Sunday, October 12, 2014

Happy Fall!

You know, I hate when one of my favorite bloggers drops off the edge of the planet and stops posting. That always makes me so frustrated. Well, you can put me in the "lame-O blogger" category now because I dropped off the edge of the planet this summer. I am apparently not alone because when I checked in on some of my favorite blogs, most of them have not been updated in months either. Sounds like it was a busy summer for everyone then.

Updates on the farm:
The goats are all good. I have 5 right now.
1. Lucy, the 7 year old Alpine, had a buckling this spring. She did great and I just recently dried her off for the year. I probably won't breed her again this fall due to having a lot of younger girls to breed.

2. Figaro, the fluffy Angora wether, is doing well. He is ready for a shearing but I am too lazy to do it. He may not get shorn this fall. It sounds like a good idea now since the weather is pretty cold already and I am super lazy busy. I will probably curse his lack of shearing in a few months when he is a filthy fuzzball in the middle of winter.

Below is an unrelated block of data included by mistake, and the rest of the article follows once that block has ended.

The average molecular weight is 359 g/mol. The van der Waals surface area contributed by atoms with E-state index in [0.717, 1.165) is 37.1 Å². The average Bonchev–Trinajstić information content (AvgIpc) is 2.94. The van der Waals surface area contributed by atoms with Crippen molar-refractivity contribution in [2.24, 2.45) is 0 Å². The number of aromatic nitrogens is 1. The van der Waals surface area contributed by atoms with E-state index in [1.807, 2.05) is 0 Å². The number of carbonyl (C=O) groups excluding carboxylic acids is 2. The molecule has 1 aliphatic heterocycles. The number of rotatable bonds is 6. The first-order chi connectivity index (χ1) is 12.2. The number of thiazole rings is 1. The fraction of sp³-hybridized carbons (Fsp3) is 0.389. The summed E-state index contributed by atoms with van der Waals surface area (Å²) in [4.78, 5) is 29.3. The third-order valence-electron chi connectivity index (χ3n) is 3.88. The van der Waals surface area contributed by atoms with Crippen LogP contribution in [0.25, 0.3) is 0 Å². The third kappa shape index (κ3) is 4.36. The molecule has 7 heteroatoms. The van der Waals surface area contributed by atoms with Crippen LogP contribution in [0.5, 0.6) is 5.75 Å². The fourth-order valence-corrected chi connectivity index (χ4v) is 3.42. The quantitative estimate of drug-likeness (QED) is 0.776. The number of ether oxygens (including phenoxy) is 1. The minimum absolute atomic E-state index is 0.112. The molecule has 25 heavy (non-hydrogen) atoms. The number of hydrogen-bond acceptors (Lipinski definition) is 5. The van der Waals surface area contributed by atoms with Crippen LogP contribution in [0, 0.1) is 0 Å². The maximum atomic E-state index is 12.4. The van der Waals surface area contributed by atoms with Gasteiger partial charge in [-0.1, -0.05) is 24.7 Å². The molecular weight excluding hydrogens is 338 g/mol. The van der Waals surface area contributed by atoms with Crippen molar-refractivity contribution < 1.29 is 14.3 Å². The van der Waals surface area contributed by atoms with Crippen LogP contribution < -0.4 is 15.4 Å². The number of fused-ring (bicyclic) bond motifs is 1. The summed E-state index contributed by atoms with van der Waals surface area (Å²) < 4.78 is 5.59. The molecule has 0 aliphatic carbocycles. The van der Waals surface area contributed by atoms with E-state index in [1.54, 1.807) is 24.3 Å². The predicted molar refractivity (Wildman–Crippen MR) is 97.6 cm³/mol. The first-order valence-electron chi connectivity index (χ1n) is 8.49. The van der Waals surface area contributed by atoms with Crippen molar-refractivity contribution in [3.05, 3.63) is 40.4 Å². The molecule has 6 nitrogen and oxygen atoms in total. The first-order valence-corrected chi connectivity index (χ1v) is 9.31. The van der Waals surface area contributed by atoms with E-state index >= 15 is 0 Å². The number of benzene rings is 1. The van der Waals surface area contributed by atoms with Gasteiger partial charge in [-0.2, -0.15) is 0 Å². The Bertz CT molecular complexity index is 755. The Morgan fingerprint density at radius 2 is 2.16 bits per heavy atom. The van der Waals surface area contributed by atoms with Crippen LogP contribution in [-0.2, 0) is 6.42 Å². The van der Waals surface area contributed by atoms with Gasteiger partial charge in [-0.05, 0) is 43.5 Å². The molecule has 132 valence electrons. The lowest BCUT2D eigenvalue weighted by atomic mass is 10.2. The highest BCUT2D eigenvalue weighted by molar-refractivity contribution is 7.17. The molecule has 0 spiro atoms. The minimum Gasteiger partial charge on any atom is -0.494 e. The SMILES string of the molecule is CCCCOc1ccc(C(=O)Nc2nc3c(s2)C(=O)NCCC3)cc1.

3. Daisy, the 2 year old Saanen, is great too. She had twins this spring as a first freshener. Her udder was very nice but her teats are a little short. I dried her off early to save the hassle of working with small teats. I hope by her next freshening her udder will grown and she will have longer teats. She will be bred this fall to an Alpine buck.

4. Fiona, the 1 year old Alpine, is fine. She has stopped growing and is about half the size of a full-sized Alpine, even though her mom is a full-blooded Alpine and her dad was a purebred Oberhasli. Neither of them are small. I don't know if her lack of size is due to stunting from parasites (a common problem on my farm) or due to some genetic issue. She put on one heck of a nice looking precocious udder this summer, so I would like to breed her this fall and see how she does. I have a Nigerian Dwarf buck in mind for her. Hopefully the smaller size of Nigerian kids will be easy on her for birthing with her size issues.

5. Alice, the 6 month old Alpine, is well.... Alice. She's noisy and not very smart but endearing, none the less. She's a huge 6 month old and I am contemplating breeding her to a Nigerian buck to see how she does. She's bigger now than Fiona, who is 1 year older than her. Alice also put on a nice precocious udder this summer. In spite of precocious udders being a weird phenomenon, it is kind of nice to see what a  goat's udder will look like before going through the hassle of breeding and kidding.

Winter is coming and we are all hoping for a long fall to ease us into the snow and cold.